December sniffles, obscure cuts of lamb and bio-"diversity" in my back garden

December 14, 2007 at 4:22 pm 1 comment

Succumbed to the lurgy this week, shame on me! I felt myself coming down with it last week and thought I had successfully fought it off, and so I went around smugly evangelising about the healing properties of echinacea, zinc, onion soup and sheer bloody-mindedness. Unfortunately, I felt sniffly at the weekend and had to rally myself to meet a huge deadline on Monday, to which my immune system said, ‘don’t push it, mate, I’m not invincible’ and I woke up on Tuesday feeling disgusting.

I get absolutely epic colds – not in the sense that I am ever particularly ill, but for some reason, they always go straight to my eyes, which get all swollen and streaming and painful, so I can’t been able to focus on anything like knitting, reading, the computer, cross stitch etc. But enough of me moaning!

Being now less busy and germ-ridden, I have been able to get on with the mundane tasks associated with this time of year, and have placed a final Amazon order, written all but 5 of my cards this afternoon, while listening to the Messiah (this being the only Christmassy music I have aside from the Britten ‘Ceremony of Carols’ which doesn’t last very long) and given my Christmas cakes a final feed of brandy before icing them this weekend.

Last night, I had my first encounter with lap of lamb (other than selling it), or, as it’s known down south, breast of lamb. With help from the wonderful Old Scrote I managed to bone it out and make a sage and onion stuffing and roast it so slowly that by the end, the bf was kneeling by the oven, inhaling deeply and begging to be allowed to eat it now. I even managed to make him eat sprouts, though only by the inclusion of bacon…

The kitchen is still full of washing up, however.

Casual observation out of my window has shown that my garden is full of wildlife which, for a suburban wasteland whose surface is almost entirely gravel and patio, is rather impressive. Admittedly, much of the aforementioned biodiversity is actually pigeons and a grey squirrel that spends all day running back and forth along the fence at the end of the garden (don’t really count greys as real squirrels, spoilt Northumbrian that I am!). I have seen a couple of robins and smaller birds, though. I wonder if there is any way I can encourage more wildlife while discouraging, or at least not further encouraging the pigeons and bushy-tailed vermin!! Or if, indeed, this is at all an ethical position to hold! Better some wildlife than none…. The greys have long since driven out the reds round here, so I needn’t worry if they pinch some of the food I put out. I suppose I just wish some of the less pushy species would benefit from my generosity.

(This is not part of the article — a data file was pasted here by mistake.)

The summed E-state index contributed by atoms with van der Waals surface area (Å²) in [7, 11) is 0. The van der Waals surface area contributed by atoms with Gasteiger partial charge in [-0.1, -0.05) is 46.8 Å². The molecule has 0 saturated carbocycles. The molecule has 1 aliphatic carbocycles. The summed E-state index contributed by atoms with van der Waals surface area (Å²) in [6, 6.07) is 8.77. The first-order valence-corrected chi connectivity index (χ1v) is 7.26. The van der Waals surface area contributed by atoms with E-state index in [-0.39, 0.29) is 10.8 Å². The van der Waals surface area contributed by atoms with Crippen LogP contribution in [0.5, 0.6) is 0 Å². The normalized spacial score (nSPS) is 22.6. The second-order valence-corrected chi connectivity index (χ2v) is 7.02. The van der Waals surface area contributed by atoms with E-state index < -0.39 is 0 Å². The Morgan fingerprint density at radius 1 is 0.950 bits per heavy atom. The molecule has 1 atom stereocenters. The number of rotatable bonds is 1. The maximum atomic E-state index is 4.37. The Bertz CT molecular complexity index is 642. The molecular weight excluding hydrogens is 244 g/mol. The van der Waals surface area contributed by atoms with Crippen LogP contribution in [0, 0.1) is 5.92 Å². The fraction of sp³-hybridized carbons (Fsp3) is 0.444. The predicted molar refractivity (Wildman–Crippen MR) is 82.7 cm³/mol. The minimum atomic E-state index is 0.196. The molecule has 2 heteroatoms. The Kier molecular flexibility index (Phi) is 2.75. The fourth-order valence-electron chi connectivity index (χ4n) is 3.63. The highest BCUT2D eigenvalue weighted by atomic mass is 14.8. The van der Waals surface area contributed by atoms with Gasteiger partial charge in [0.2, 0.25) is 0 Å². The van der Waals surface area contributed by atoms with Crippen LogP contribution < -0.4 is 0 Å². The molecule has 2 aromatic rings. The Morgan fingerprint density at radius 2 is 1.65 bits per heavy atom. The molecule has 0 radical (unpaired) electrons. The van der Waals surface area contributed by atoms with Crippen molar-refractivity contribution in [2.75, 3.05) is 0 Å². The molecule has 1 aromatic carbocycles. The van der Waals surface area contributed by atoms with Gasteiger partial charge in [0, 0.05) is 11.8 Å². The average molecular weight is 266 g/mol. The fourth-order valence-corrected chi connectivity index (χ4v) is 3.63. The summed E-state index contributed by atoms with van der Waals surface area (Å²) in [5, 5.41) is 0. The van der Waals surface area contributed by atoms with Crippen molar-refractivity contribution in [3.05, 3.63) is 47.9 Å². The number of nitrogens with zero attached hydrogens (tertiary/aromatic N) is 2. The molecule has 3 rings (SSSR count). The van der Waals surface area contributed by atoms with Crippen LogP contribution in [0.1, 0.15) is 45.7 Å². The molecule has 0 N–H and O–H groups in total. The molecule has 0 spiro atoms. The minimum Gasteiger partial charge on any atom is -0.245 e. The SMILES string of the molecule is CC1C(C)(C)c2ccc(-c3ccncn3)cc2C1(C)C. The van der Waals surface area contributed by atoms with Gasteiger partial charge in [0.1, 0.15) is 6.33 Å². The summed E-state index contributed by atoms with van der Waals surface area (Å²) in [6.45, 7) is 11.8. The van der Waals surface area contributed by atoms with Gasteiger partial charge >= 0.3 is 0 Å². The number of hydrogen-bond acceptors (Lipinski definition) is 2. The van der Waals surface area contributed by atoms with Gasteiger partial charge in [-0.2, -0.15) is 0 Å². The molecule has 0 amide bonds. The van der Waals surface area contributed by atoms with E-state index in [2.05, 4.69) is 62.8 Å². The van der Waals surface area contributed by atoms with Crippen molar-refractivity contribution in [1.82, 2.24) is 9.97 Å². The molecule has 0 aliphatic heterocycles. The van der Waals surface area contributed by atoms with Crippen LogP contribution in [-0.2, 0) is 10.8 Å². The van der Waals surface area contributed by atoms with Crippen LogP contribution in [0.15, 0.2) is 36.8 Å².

I got a form from some nosey agency the other day asking what I’d been doing since graduating. I filled it out saying I was a care worker and looking to become a freelance translator and report-writer, because I liked the control this gives me over my work and being able to work flexibly. I also said I was planning doing a dressmaking course next term because I wanted to ‘learn new skills for a post-oil world’. Wonder what their statistics will make of that!


Entry filed under: Christmas, cookery, wildlife.

Carbon footprint "Il faut imaginer Sisyphe heureux"

1 Comment Add your own

  • 1. Mara Luna  |  January 9, 2008 at 1:46 am

    I grew up in a place with no squirrels…so any squirrel to me is something a bit special. Not having a go, just interested in different perspectives. 🙂 I don’t think I even saw a squirrel till I was about twenty or something silly like that.


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Most recent ramblings

December 2007
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The Heritage Crafts Network

Rob Hopkins, Transition Handbook

“Environmentalists have often been guilty of presenting people with a mental image of the world’s least desirable holiday destination – some seedy bed and breakfast near Torquay, with nylon sheets, cold tea and soggy toast – and expecting them to get excited about the prospect of NOT going there. The logic and the psychology are all wrong.”

Barbara Kingsolver, Animal, Vegetable, Miracle

"Food is that rare moral arena in which the ethical choice is generally the one more likely to make you groan with pleasure."

Carlo Petrini

"A gastronome who is not also an environmentalist is an idiot. An environmentalist who is not also a gastronome is, well, sad."

Sharon Astyk

"I am, of course, firmly opposed to consumerism and corporatism in all its forms, and I believe that we are deeply confused about material needs and wants. Now let me explain how books and yarn are totally different than the material things that other people want ;-)…."

Raj Patel, at Slow Food Nation

"Biofuels, which is the preposterous policy that we should grow food not to eat it but to set it on fire."

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